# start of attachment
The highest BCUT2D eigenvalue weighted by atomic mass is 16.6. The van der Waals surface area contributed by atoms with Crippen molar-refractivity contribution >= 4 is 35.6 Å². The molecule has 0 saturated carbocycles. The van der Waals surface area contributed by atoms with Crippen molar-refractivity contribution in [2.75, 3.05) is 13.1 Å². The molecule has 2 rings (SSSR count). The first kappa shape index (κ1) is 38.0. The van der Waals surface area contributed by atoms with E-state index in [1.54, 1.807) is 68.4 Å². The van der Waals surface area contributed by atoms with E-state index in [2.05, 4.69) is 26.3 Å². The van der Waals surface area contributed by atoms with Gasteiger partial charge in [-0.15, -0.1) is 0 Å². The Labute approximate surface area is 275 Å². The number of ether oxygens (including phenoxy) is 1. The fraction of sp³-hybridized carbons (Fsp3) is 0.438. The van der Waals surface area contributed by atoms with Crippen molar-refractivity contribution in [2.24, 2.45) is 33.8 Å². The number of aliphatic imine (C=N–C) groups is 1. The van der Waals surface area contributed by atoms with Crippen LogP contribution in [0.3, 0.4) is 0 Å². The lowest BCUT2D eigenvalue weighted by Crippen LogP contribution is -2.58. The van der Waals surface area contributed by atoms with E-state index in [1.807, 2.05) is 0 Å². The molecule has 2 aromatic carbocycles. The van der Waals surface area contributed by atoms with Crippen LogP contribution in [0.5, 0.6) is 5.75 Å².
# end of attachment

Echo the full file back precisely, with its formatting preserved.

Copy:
The highest BCUT2D eigenvalue weighted by atomic mass is 16.6. The van der Waals surface area contributed by atoms with Crippen molar-refractivity contribution >= 4 is 35.6 Å². The molecule has 0 saturated carbocycles. The van der Waals surface area contributed by atoms with Crippen molar-refractivity contribution in [2.75, 3.05) is 13.1 Å². The molecule has 2 rings (SSSR count). The first kappa shape index (κ1) is 38.0. The van der Waals surface area contributed by atoms with E-state index in [1.54, 1.807) is 68.4 Å². The van der Waals surface area contributed by atoms with E-state index in [2.05, 4.69) is 26.3 Å². The van der Waals surface area contributed by atoms with Gasteiger partial charge in [-0.15, -0.1) is 0 Å². The Labute approximate surface area is 275 Å². The number of ether oxygens (including phenoxy) is 1. The fraction of sp³-hybridized carbons (Fsp3) is 0.438. The van der Waals surface area contributed by atoms with Crippen molar-refractivity contribution in [2.24, 2.45) is 33.8 Å². The number of aliphatic imine (C=N–C) groups is 1. The van der Waals surface area contributed by atoms with Crippen LogP contribution in [0.3, 0.4) is 0 Å². The lowest BCUT2D eigenvalue weighted by Crippen LogP contribution is -2.58. The van der Waals surface area contributed by atoms with E-state index in [1.807, 2.05) is 0 Å². The molecule has 2 aromatic carbocycles. The van der Waals surface area contributed by atoms with Crippen LogP contribution in [0.5, 0.6) is 5.75 Å².